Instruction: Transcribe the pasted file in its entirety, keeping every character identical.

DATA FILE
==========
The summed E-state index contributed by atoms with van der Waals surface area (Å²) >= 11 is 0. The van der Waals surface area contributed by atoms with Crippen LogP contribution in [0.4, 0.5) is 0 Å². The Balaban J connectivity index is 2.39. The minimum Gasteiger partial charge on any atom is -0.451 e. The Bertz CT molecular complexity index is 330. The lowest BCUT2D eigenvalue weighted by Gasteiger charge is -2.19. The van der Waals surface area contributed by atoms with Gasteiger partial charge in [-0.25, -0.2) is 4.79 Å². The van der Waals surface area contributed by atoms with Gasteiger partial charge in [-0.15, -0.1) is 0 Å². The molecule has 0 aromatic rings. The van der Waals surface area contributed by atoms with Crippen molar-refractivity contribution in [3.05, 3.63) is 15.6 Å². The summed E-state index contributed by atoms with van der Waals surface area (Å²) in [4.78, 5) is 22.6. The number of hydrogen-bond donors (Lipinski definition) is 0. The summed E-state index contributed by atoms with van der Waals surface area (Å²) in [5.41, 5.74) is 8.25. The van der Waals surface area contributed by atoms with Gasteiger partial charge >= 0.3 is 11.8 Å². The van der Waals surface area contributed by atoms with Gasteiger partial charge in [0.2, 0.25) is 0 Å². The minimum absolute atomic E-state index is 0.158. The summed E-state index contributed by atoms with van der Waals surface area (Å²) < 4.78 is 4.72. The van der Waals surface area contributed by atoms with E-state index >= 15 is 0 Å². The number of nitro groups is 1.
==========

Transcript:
The summed E-state index contributed by atoms with van der Waals surface area (Å²) >= 11 is 0. The van der Waals surface area contributed by atoms with Crippen LogP contribution in [0.4, 0.5) is 0 Å². The Balaban J connectivity index is 2.39. The minimum Gasteiger partial charge on any atom is -0.451 e. The Bertz CT molecular complexity index is 330. The lowest BCUT2D eigenvalue weighted by Gasteiger charge is -2.19. The van der Waals surface area contributed by atoms with Gasteiger partial charge in [-0.25, -0.2) is 4.79 Å². The van der Waals surface area contributed by atoms with Gasteiger partial charge in [-0.15, -0.1) is 0 Å². The molecule has 0 aromatic rings. The van der Waals surface area contributed by atoms with Crippen molar-refractivity contribution in [3.05, 3.63) is 15.6 Å². The summed E-state index contributed by atoms with van der Waals surface area (Å²) in [4.78, 5) is 22.6. The number of hydrogen-bond donors (Lipinski definition) is 0. The summed E-state index contributed by atoms with van der Waals surface area (Å²) in [5.41, 5.74) is 8.25. The van der Waals surface area contributed by atoms with Gasteiger partial charge >= 0.3 is 11.8 Å². The van der Waals surface area contributed by atoms with Gasteiger partial charge in [0.2, 0.25) is 0 Å². The minimum absolute atomic E-state index is 0.158. The summed E-state index contributed by atoms with van der Waals surface area (Å²) < 4.78 is 4.72. The van der Waals surface area contributed by atoms with E-state index >= 15 is 0 Å². The number of nitro groups is 1.